Ashworth Park Truss Bridge:This is one of three bridges that straddle Walnut Creek carrying Iowa Interstate Railroad through Des Moines (the other two are Pratt pony trusses). The 1897 Warren through truss bridge with Howe lattice portal bracings and riveted connections used to serve dual track rail traffic until the 1990s when it was reduced to only one track. The bridge still serves traffic and can be seen up close from the bike trail while passing through Waterworks Park.
This sums up the tour through Des Moines. The truss bridge portion of the tour is rather the most interesting, but the most challenging if one wants to find information and photos of the structure. As some of the structures will be included in the Iowa Truss Bridge Book project, if you have any information that is useful for the project, or for other people who are interested in bridges in general, you can leave a comment here, or you can contact Jason Smith at the Chronicles at email@example.com.
Aside from that, it is hoped that people will have an opportunity to visit the bridges while in Des Moines and listen (or read) the stories involved with each of them, for the bridges span a total of 160 years and three periods, both in terms of materials (wood-iron/steel- concrete) as well as the period of bridge building (trusses-arch-modern bridges). Through the interest in history, you are doing more than just collect stories, you are sharing them with others as well, for there is no such thing as no interest in history. Without history, we are ignorant and a group of people with no identity, no pride and no soul. We take pride in history to ensure we know who we are and bridges are an integral part of our history.
Author’s Note:More info can be obtained by clicking on the links marked in the heading and text. Special thanks to John Marvig for photographing the bridges and allowing usage in this article.
The Kate Shelley Viaduct, located in Boone was named after a girl who was famous for this heroic deed?
She stopped a train from falling into a flooded creek
She rescued the brakeman and engineer from the train that had fallen into a flooded creek Both a & b -> both deeds occurred on the same night in 1881. She later became station agent for the train station in Moingona, the site west of where Kate crawled across the Des Moines River bridge and where the bridge was washed away and the train fell into the creek.
She became president of the Chicago and Northwestern Railways.
Where was the first railroad bridge built over the Mississippi River located?
Keokuk Quad Cities -> The wooden Howe through truss bridge was completed in 1856 and was located in Moline, at the site of the present-day Arsenal Bridge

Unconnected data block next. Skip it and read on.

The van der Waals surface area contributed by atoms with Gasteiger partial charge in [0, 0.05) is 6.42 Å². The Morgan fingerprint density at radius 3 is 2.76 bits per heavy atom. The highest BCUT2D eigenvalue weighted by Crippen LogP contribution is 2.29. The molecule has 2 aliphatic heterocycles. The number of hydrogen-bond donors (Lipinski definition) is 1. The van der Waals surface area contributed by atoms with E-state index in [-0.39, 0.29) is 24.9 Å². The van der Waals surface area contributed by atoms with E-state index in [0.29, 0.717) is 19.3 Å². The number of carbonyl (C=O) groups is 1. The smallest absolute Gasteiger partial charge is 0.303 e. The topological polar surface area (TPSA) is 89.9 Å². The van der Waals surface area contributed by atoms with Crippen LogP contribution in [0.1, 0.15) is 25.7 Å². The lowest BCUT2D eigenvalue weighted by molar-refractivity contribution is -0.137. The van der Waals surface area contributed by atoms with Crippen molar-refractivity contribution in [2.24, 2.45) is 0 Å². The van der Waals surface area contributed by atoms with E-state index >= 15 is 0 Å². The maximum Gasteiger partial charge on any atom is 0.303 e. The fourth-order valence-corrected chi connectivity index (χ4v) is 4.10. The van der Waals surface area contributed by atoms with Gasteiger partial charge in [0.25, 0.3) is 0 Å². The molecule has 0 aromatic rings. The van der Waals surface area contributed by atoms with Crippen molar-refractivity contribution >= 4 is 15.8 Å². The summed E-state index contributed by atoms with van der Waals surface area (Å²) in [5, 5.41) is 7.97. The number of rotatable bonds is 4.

Which of the following Iowa communities did NOT have a bridge building company Okoboji -> Okoboji was a tourist community and never had a bridge builder
The Melan Arch Bridge, located in Rock Rapids, was the first of its kind to be built using reinforced steel rods. Its designer and inventor Josef Melan originated from which European country?
Austria -> Melan originated and spent his life in Vienna. His student, Frederik von Emperger, who built the bridge in 1894 originated from Bohemia.
Bohemia (now Czechia)
Prussia (now part of Germany)
Zenas King, who built many bridges in Iowa under the name King Bridge Company in the 1880s and 90s had a nephew (not son), George, who started his own bridge building business in which Iowa community?
Corning Des Moines -> George E. King established this business in 1889 and ran it until ca. the 1930s
Note: Zenas King did have a son who took over his business after his death in 1892. James A. King was president of the company from 1894 until his death in 1922. The company ceased operations within a year after his death and with that a 50+ year family-owned business where many of Zenas’ children and extended family members were all part of the business. More information can be found here.
Which bridge type was not developed and experimented in Iowa?
Marsh Arch Pratt truss -> First patented in 1844 two years before Iowa was established as a state.
Iowa was the first state in the country and the first in the world to invent and construct this bridge type?
Bowstring arch bridge made of steel Steel girder bridge made of aluminum -> It was built in 1958 over I-35/80 at 86th Street in Urbandale. Served traffic until its replacement in 1994.
Parker truss bridge made of metal
Marsh arch bridge using recycled concrete
Edwin Thacher patented the first Thacher truss bridge, a bridge with an A-frame in the center panel, in 1884, and the first bridge of its kind was built where? Independence -> Built in 1884 to serve rail traffic over the Wapsipinicon River.
Which Iowa river has the most number of steel railroad viaducts in the state
Big Sioux River
Little Sioux River
Skunk River Des Moines River -> as many as 10 railroad viaducts still cross the river today, including the Kate Shelley, Ft. Dodge, Armstrong and Madrid Viaducts. The Kate Shelley and Ft. Dodge Viaducts are the longest and second longest along the river, respectively.
Which Iowa bridge builder later made a career as a school board president? A.H. Austin -> He was active in the Webster City school council including his tenure as president.
George E. King
Author’s note: Another Iowa bridge quiz is in the making and will come soon. The state has the third highest number of (historic) bridges in the country. With that comes several categories one could write about. This is just an introduction.